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Is it Wise to Buy Near a School?

Living Near A School

Is it Wise to Buy Near a School?

We’re often told by estate agents that buying in a school zone is a good thing. Properties in school zones are in high demand, they tell us. These are sound investment areas. Top schools, they say, can boost property prices by up to 5-20% with parents keen to guarantee their children a place.

Not to mention the many other positives for families living near a school –

  • Just a hop, skip and a jump and you’re at the school gates, ready to throw your kids at the nearest teacher.
  • When your kids are old enough, they’ll be able to walk to school alone, leaving you to pop your feet up and catch The Morning Show before you go to work.
  • School zones tend to be safer neighborhoods where communities are close, people watching out for one another. Often, they are monitored by local authorities and the police.
  • And what about the access to all those great facilities like playgrounds, sports fields and tennis courts?

It’s all too good to be true, right?

Not necessarily…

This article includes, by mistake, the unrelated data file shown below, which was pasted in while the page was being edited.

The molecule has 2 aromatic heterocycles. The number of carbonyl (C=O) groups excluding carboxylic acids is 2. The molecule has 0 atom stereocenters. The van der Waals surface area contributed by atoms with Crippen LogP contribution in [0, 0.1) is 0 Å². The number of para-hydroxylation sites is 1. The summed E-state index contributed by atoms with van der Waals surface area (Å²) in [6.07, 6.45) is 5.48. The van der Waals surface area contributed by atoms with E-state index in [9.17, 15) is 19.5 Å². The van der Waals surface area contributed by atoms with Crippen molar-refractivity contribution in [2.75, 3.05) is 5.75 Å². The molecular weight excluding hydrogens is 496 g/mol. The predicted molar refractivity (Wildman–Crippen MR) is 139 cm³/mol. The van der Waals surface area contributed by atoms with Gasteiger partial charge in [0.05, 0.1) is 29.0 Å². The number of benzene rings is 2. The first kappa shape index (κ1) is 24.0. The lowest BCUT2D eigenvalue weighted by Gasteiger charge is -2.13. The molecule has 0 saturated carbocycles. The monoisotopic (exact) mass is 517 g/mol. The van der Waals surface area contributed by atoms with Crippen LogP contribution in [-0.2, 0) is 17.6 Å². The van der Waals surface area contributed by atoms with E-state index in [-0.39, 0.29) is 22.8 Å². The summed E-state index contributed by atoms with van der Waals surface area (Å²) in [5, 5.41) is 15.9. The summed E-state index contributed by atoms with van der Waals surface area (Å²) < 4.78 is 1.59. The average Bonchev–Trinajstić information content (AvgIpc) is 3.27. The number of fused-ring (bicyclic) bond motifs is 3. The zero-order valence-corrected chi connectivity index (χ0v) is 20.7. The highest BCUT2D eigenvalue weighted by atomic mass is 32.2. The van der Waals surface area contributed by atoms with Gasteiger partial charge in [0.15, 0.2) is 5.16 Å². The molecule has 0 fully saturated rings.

If you’re seriously considering buying close to a school, you may want to weigh up the whole scenario, because ultimately, it’s a lifestyle that’s suited to some, but not necessarily others. Before you plunge in, ask yourself how close is too close? Living in near proximity to a school can come with all sorts of problems you may not have thought about. For example:

How do you feel about noise?

Perhaps you work from home or have young children that still nap during the day. Imagine the school bell clanking each morning, lunch time and afternoon; the teacher announcements over the intercom; fire alarms; children screaming; balls bouncing; choir practice; whistles; squeaky recorders… For some people, such sounds are music to the ear, but if you’re a fan of peace and quiet ‘school noise’ could be very disruptive to your daily life.

A street crammed with cars